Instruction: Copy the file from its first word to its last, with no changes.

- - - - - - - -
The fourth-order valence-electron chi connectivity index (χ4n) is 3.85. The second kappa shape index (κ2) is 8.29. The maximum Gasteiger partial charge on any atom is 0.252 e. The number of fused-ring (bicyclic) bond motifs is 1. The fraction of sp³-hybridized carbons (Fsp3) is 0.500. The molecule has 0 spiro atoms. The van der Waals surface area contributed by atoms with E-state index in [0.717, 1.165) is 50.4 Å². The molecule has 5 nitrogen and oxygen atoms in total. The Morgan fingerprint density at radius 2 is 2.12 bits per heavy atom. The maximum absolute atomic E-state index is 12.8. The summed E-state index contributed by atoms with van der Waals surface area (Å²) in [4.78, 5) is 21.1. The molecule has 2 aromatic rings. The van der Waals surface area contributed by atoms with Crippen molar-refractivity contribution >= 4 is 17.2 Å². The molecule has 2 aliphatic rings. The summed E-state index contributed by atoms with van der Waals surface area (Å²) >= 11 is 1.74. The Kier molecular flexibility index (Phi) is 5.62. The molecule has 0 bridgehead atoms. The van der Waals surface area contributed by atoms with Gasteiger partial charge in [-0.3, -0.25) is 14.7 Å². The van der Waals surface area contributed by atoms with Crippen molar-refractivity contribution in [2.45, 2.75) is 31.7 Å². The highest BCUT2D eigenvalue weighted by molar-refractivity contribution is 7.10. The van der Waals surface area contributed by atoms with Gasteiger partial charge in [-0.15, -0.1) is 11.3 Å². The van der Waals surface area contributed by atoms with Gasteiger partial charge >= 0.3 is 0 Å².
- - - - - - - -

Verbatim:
The fourth-order valence-electron chi connectivity index (χ4n) is 3.85. The second kappa shape index (κ2) is 8.29. The maximum Gasteiger partial charge on any atom is 0.252 e. The number of fused-ring (bicyclic) bond motifs is 1. The fraction of sp³-hybridized carbons (Fsp3) is 0.500. The molecule has 0 spiro atoms. The van der Waals surface area contributed by atoms with E-state index in [0.717, 1.165) is 50.4 Å². The molecule has 5 nitrogen and oxygen atoms in total. The Morgan fingerprint density at radius 2 is 2.12 bits per heavy atom. The maximum absolute atomic E-state index is 12.8. The summed E-state index contributed by atoms with van der Waals surface area (Å²) in [4.78, 5) is 21.1. The molecule has 2 aromatic rings. The van der Waals surface area contributed by atoms with Crippen molar-refractivity contribution >= 4 is 17.2 Å². The molecule has 2 aliphatic rings. The summed E-state index contributed by atoms with van der Waals surface area (Å²) >= 11 is 1.74. The Kier molecular flexibility index (Phi) is 5.62. The molecule has 0 bridgehead atoms. The van der Waals surface area contributed by atoms with Gasteiger partial charge in [-0.3, -0.25) is 14.7 Å². The van der Waals surface area contributed by atoms with Crippen molar-refractivity contribution in [2.45, 2.75) is 31.7 Å². The highest BCUT2D eigenvalue weighted by molar-refractivity contribution is 7.10. The van der Waals surface area contributed by atoms with Gasteiger partial charge in [-0.15, -0.1) is 11.3 Å². The van der Waals surface area contributed by atoms with Gasteiger partial charge >= 0.3 is 0 Å².